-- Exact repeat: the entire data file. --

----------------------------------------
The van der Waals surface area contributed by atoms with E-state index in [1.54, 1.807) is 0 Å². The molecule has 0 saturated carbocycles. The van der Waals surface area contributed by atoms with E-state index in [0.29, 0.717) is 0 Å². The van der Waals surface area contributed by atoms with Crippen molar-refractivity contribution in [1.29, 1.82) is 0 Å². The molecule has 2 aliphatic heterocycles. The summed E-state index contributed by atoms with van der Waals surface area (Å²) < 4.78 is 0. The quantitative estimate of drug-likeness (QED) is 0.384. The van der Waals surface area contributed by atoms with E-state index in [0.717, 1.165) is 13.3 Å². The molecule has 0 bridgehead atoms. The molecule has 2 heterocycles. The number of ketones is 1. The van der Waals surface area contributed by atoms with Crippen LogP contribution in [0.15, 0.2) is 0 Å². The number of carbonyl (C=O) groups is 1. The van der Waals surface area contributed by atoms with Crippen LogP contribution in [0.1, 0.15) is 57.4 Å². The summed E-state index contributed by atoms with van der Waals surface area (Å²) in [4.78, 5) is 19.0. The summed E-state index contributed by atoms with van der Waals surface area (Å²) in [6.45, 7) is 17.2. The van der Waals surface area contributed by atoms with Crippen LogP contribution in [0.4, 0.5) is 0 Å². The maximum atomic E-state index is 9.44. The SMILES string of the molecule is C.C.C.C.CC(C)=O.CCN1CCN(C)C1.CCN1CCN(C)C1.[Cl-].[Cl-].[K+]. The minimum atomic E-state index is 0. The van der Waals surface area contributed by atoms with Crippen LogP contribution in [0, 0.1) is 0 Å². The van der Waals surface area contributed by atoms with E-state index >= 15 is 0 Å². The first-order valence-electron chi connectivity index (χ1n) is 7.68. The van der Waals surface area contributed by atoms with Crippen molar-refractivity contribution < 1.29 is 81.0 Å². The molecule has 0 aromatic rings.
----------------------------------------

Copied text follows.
The van der Waals surface area contributed by atoms with E-state index in [1.54, 1.807) is 0 Å². The molecule has 0 saturated carbocycles. The van der Waals surface area contributed by atoms with E-state index in [0.29, 0.717) is 0 Å². The van der Waals surface area contributed by atoms with Crippen molar-refractivity contribution in [1.29, 1.82) is 0 Å². The molecule has 2 aliphatic heterocycles. The summed E-state index contributed by atoms with van der Waals surface area (Å²) < 4.78 is 0. The quantitative estimate of drug-likeness (QED) is 0.384. The van der Waals surface area contributed by atoms with E-state index in [0.717, 1.165) is 13.3 Å². The molecule has 0 bridgehead atoms. The molecule has 2 heterocycles. The number of ketones is 1. The van der Waals surface area contributed by atoms with Crippen LogP contribution in [0.15, 0.2) is 0 Å². The number of carbonyl (C=O) groups is 1. The van der Waals surface area contributed by atoms with Crippen LogP contribution in [0.1, 0.15) is 57.4 Å². The summed E-state index contributed by atoms with van der Waals surface area (Å²) in [4.78, 5) is 19.0. The summed E-state index contributed by atoms with van der Waals surface area (Å²) in [6.45, 7) is 17.2. The van der Waals surface area contributed by atoms with Crippen LogP contribution in [0.4, 0.5) is 0 Å². The maximum atomic E-state index is 9.44. The SMILES string of the molecule is C.C.C.C.CC(C)=O.CCN1CCN(C)C1.CCN1CCN(C)C1.[Cl-].[Cl-].[K+]. The minimum atomic E-state index is 0. The van der Waals surface area contributed by atoms with Crippen LogP contribution in [0, 0.1) is 0 Å². The van der Waals surface area contributed by atoms with E-state index >= 15 is 0 Å². The first-order valence-electron chi connectivity index (χ1n) is 7.68. The van der Waals surface area contributed by atoms with Crippen molar-refractivity contribution < 1.29 is 81.0 Å². The molecule has 0 aromatic rings.